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This article was published 10/8/2018 (697 days ago), so information in it may no longer be current.
Women often experience the city differently than men. Many women who regularly occupy the urban environment consider their navigation of the city carefully and avoid areas with a higher potential for a dangerous situation to arise. The reopening of Portage and Main to pedestrians would have a positive impact on safety in downtown Winnipeg, especially for women, and most notably at night.
Hollaback! is a non-profit organization that combats street harassment in cities. Its 2013 study noted that more than two-thirds of Winnipeg women experience harassment, including honking, leering, whistling and comments of a sexual nature, at least once a month, and more than one-third experience street harassment at least once a week. These occurrences limit a woman’s right to safe and harassment-free public space.
Winnipeg became the first Canadian city to join the UN Global Safe Cities Initiative in 2013. This initiative aims to reduce harassment and sexual violence against women and girls in public spaces. An equitable city is a city in which all people — regardless of gender, socioeconomic status, race, physical ability or age — have equal access to the city. Downtown should be the heart of a vibrant modern city; however, there is a lack of actual and perceived safety at Portage and Main that prevents much of the population from engaging with our most famous intersection.
A 2014 study conducted by Winnipeg Safe City concluded that 27.5 per cent of reported sexual offences in Winnipeg occur in the northwest area of downtown. Between 2011 and 2015, 22.9 per cent of assaults in this area occurred in South Portage, a zone which includes Portage and Main.
How physical environments are designed can affect a sense of safety and limit or enhance a woman’s access to the city. The public entrances to the Portage and Main underground are unsafe, especially for women at night. The dark, unsupervised stairwells are beyond the sightlines of the adjacent streets and sidewalks. Once a pedestrian reaches the underground crossing, they are met by a privately owned mall with shops that close shortly after 5 p.m. The underground concourse after hours is sparsely supervised and difficult to navigate.
Clear sightlines, navigation and views are important for safe movement throughout the city. The concrete walls above ground at Portage and Main create blind corners and limit visibility to the sidewalk for nearby motorists and pedestrians. While avoiding the underground stairs, a pedestrian at street level must still navigate a path that offers limited opportunities to exit if an unsafe situation arises. Adding pedestrian crossings at Portage and Main will provide alternate paths of travel, allowing individuals to avoid dangerous situations and find refuge more quickly when needed.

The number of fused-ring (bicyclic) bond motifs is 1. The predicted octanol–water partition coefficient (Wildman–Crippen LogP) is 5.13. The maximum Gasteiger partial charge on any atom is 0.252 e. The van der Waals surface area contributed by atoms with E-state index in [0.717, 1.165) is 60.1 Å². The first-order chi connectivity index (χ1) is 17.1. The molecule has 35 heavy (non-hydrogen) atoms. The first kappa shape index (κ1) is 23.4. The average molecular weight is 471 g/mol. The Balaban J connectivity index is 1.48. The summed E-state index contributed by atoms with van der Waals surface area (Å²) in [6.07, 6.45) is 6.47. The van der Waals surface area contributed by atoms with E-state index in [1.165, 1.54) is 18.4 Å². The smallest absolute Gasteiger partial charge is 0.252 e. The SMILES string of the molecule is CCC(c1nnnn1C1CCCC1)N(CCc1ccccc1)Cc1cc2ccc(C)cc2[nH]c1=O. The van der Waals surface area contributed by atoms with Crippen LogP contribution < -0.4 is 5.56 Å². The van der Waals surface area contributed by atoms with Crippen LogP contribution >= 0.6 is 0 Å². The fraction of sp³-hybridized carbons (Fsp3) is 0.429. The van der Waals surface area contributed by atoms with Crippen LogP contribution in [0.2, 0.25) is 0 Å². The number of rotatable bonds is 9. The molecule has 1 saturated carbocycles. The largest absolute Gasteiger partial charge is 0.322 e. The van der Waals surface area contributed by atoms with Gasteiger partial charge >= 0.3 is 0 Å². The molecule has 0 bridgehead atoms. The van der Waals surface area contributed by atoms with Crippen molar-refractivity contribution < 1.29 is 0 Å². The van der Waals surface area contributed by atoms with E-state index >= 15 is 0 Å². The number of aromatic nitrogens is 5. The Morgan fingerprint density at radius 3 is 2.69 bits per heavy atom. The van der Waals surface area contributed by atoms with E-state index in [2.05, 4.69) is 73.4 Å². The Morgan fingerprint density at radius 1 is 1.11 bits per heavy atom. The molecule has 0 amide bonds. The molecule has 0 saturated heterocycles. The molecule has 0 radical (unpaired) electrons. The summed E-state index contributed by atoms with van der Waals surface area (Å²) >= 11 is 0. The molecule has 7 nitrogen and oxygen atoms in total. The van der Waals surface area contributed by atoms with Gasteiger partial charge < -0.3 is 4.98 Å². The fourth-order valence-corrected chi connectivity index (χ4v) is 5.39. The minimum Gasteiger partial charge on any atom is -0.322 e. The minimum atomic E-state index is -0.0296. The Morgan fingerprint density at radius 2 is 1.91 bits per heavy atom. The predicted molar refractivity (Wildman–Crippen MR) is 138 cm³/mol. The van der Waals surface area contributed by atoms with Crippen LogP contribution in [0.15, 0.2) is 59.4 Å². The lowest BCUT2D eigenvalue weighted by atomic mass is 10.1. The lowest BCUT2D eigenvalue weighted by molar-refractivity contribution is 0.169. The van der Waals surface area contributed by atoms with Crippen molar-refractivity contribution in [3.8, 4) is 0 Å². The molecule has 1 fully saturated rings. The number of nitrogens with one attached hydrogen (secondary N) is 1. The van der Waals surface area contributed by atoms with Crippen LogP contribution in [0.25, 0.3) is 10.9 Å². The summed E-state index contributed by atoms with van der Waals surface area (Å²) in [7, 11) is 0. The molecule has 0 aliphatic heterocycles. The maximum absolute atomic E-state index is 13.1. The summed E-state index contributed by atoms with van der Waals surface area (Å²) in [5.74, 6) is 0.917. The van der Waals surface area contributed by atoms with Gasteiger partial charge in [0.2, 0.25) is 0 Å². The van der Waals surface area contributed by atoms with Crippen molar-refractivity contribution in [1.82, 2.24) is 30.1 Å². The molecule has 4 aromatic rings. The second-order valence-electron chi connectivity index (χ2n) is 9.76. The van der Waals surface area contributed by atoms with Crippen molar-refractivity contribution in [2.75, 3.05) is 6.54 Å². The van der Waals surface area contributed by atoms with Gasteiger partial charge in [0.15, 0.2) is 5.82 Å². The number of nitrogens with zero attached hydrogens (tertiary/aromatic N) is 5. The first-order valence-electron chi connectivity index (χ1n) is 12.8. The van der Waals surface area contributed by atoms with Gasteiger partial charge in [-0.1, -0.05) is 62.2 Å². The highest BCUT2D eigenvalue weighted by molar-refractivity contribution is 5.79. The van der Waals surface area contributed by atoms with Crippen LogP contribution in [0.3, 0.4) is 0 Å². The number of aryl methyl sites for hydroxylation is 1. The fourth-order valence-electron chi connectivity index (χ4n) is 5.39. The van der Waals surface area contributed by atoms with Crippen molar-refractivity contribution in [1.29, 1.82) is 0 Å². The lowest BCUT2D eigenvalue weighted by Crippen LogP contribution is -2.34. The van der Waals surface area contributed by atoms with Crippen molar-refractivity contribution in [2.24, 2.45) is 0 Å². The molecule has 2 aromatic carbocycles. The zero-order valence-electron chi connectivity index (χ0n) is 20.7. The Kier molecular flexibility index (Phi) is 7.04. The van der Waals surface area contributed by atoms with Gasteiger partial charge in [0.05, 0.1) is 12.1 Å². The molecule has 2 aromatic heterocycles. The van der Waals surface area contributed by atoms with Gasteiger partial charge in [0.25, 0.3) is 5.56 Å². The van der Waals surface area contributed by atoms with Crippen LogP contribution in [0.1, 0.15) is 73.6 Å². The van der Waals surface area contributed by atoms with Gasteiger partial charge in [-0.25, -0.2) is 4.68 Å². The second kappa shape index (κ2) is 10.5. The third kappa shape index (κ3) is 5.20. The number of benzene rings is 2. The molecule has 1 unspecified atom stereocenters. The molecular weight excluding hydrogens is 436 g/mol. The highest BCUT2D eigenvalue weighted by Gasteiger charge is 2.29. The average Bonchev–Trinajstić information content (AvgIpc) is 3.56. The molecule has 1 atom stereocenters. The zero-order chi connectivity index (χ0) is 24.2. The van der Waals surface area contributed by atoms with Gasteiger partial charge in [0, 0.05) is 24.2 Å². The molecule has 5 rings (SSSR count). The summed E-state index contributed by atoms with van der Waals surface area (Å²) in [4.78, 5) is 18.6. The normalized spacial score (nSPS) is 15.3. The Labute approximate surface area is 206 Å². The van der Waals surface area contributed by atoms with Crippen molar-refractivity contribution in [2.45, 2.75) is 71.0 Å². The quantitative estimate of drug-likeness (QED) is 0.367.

Surveillance technology and professional supervision can aid safety; however, these measures are costly and do less to increase perceived comfort than the presence of others. The simplest and most cost-effective way to make an urban environment safer is to increase the amount of foot traffic by encouraging pedestrian activity. Increasing the number of pedestrians improves safety, prevents street harassment through accountability and provides immediate access to assistance if an incident occurs.
A pedestrian-friendly environment that includes restaurant patios, storefronts, entertainment, green space, public seating and lighting has made the Exchange District more attractive to people throughout the day. In contrast, the design of Portage and Main repels pedestrians, forcing them underground or towards alternative routes. This calculated reduction in pedestrian activity creates a dead zone, with few pedestrians, storefronts or building entries, which heightens the feeling of isolation and lack of security.
In 2017, a poll conducted by Mainstreet/Postmedia revealed Canadians believe Winnipeg is the least-safe city in the country. We can begin to change this negative perception by implementing a design that encourages more pedestrians to be on the sidewalk, creating strength in numbers during the day and night.
The Forks, downtown theatres, Old Market Square and Bell MTS Place are visitor hotspots. A direct and obvious connection on foot between these places will provide a safer and more enjoyable experience for the 110,000 people who are downtown each day.
Everyone should feel safe in their own city. Removing the walls and inviting more people back to Portage and Main will increase the sense of safety in the area and improve navigation and movement through the downtown. Perceived safety can have a large impact on the livability of a city for women and girls. Women should be afforded the same right to evening mobility in the city as men, free from the concern of harassment and violence.
Reopening Portage and Main will help Winnipeg’s downtown feel more comfortable at all times of day, for all genders.
Erin Riediger is an architectural graduate student and interior designer.
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